The Digital Journalist
Henri Cartier-Bresson:
The Impassioned Eye

by Ron Steinman

March 2006

"Henri Cartier-Bresson: The Impassioned Eye" is not a documentary in any of the many accepted forms we know. It is not the documentary I would have made had I the same material at my disposal. This aside, as short a film as this is — it runs 72 minutes — and lacking the context it deserves and should have had about the man and his life, it gives us a fascinating insight into one of the greatest photographers who ever lived.

FRANCE. Paris. Place de l'Europe. Gare Saint Lazare. 1932. "There was a plank fence around some repairs behind the Gare Saint Lazare train station. I happened to be peeking through a gap in the fence with my camera at the moment the man jumped. The space between the planks was not entirely wide enough for my lens, which is the reason why the picture is cut off on the left."

Henri Cartier-Bresson / Magnum Photos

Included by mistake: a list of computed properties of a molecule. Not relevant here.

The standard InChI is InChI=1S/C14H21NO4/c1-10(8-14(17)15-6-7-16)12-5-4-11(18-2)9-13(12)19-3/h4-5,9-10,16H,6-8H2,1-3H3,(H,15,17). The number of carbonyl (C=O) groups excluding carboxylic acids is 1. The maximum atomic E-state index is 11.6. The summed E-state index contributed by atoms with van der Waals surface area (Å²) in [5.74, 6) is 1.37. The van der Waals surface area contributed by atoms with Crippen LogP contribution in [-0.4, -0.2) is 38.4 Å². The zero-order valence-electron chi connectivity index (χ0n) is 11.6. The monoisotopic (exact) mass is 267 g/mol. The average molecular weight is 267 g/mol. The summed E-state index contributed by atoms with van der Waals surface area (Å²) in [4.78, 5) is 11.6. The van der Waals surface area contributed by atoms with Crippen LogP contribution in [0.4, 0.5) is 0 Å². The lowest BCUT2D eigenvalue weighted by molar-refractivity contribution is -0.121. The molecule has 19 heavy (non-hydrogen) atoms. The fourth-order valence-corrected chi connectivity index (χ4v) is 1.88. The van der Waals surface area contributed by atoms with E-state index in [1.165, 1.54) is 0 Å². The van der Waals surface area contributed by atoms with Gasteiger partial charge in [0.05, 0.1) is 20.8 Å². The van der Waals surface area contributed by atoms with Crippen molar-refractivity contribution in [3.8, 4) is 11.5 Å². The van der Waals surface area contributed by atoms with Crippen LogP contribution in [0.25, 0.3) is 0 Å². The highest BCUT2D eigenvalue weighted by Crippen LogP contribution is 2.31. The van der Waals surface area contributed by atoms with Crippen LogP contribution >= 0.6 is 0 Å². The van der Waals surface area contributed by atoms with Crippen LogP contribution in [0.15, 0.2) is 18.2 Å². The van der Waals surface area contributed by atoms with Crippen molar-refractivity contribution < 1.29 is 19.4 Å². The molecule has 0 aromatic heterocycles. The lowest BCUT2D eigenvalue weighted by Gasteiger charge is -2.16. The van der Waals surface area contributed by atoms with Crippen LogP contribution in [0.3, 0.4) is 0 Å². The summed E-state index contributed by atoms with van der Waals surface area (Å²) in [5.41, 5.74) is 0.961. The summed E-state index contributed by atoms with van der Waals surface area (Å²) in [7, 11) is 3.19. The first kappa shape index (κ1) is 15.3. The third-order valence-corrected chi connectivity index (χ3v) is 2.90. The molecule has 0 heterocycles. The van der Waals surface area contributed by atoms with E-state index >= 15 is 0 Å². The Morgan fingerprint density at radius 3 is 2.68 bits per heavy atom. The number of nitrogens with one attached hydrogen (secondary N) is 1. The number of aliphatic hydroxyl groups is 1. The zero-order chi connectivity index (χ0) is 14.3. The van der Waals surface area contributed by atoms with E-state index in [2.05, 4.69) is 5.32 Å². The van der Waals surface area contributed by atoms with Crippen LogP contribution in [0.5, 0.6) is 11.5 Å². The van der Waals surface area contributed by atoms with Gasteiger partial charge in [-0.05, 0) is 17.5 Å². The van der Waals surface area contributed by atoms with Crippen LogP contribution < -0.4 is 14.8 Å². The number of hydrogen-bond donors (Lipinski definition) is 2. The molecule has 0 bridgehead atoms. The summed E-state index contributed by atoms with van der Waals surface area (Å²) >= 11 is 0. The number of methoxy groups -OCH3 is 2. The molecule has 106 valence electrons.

Henri Cartier-Bresson's legacy is enormous as a photographer and a man, and for the many photographers he influenced in his long life. We will probably never see the likes of him again. Sadly, he died in 2004 at 95 shortly after his interviews for the film. Despite the film's deficiencies, Cartier-Bresson comes to life as a warm, insightful man who always seemed to be in the right place at the right time. How he arrived at each place, when and why is never explained, but he traveled the world, from India, to China, to Mexico, to the United States. There he is in India with Mahatma Gandhi on the day he died. There he is in Mississippi covering a neglected part of America. There he is in Mexico rife with poverty, but glorious in its faces and landscapes. There he is in Paris for its liberation in World War II. There he is in China for the Communist takeover.